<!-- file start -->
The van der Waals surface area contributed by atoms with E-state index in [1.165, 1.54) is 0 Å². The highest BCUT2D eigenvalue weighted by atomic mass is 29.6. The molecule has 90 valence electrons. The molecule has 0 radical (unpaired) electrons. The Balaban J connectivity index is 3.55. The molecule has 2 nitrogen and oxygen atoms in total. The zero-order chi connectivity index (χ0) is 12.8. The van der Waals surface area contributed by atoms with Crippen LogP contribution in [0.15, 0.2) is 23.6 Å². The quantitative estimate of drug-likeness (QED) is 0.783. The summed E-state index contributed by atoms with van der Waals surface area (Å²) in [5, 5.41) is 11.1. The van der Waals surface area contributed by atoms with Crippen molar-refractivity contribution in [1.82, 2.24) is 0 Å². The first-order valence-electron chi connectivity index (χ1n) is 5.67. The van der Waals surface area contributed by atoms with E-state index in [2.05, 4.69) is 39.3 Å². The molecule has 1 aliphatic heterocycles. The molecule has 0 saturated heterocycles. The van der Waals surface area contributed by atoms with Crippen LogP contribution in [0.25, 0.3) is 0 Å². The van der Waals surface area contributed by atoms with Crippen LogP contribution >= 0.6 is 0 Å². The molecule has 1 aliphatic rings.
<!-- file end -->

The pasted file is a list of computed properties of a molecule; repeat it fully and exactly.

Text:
The van der Waals surface area contributed by atoms with E-state index in [1.165, 1.54) is 0 Å². The highest BCUT2D eigenvalue weighted by atomic mass is 29.6. The molecule has 90 valence electrons. The molecule has 0 radical (unpaired) electrons. The Balaban J connectivity index is 3.55. The molecule has 2 nitrogen and oxygen atoms in total. The zero-order chi connectivity index (χ0) is 12.8. The van der Waals surface area contributed by atoms with Crippen LogP contribution in [0.15, 0.2) is 23.6 Å². The quantitative estimate of drug-likeness (QED) is 0.783. The summed E-state index contributed by atoms with van der Waals surface area (Å²) in [5, 5.41) is 11.1. The van der Waals surface area contributed by atoms with Crippen molar-refractivity contribution in [1.82, 2.24) is 0 Å². The first-order valence-electron chi connectivity index (χ1n) is 5.67. The van der Waals surface area contributed by atoms with E-state index in [2.05, 4.69) is 39.3 Å². The molecule has 1 aliphatic heterocycles. The molecule has 0 saturated heterocycles. The van der Waals surface area contributed by atoms with Crippen LogP contribution in [0.25, 0.3) is 0 Å². The van der Waals surface area contributed by atoms with Crippen LogP contribution >= 0.6 is 0 Å². The molecule has 1 aliphatic rings.